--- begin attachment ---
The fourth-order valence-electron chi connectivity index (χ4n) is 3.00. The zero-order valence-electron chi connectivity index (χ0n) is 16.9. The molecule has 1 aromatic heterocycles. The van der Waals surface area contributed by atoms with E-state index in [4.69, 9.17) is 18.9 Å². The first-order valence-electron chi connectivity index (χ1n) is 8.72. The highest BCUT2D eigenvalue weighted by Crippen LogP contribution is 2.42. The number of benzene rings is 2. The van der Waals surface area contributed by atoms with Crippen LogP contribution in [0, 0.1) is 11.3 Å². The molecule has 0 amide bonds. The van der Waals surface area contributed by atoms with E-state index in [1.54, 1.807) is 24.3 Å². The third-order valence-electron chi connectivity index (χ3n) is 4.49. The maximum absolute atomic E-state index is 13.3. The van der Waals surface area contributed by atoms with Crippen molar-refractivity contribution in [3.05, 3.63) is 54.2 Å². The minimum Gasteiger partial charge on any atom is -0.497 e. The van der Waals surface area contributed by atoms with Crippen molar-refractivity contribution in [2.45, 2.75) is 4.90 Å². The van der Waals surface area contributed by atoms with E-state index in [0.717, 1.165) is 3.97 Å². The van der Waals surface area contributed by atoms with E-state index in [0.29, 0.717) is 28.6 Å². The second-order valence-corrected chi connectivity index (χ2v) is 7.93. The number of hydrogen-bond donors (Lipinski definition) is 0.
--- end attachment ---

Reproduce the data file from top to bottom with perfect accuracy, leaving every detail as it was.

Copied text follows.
The fourth-order valence-electron chi connectivity index (χ4n) is 3.00. The zero-order valence-electron chi connectivity index (χ0n) is 16.9. The molecule has 1 aromatic heterocycles. The van der Waals surface area contributed by atoms with E-state index in [4.69, 9.17) is 18.9 Å². The first-order valence-electron chi connectivity index (χ1n) is 8.72. The highest BCUT2D eigenvalue weighted by Crippen LogP contribution is 2.42. The number of benzene rings is 2. The van der Waals surface area contributed by atoms with Crippen LogP contribution in [0, 0.1) is 11.3 Å². The molecule has 0 amide bonds. The van der Waals surface area contributed by atoms with E-state index in [1.54, 1.807) is 24.3 Å². The third-order valence-electron chi connectivity index (χ3n) is 4.49. The maximum absolute atomic E-state index is 13.3. The van der Waals surface area contributed by atoms with Crippen molar-refractivity contribution in [3.05, 3.63) is 54.2 Å². The minimum Gasteiger partial charge on any atom is -0.497 e. The van der Waals surface area contributed by atoms with Crippen molar-refractivity contribution in [2.45, 2.75) is 4.90 Å². The van der Waals surface area contributed by atoms with E-state index in [0.717, 1.165) is 3.97 Å². The van der Waals surface area contributed by atoms with E-state index in [0.29, 0.717) is 28.6 Å². The second-order valence-corrected chi connectivity index (χ2v) is 7.93. The number of hydrogen-bond donors (Lipinski definition) is 0.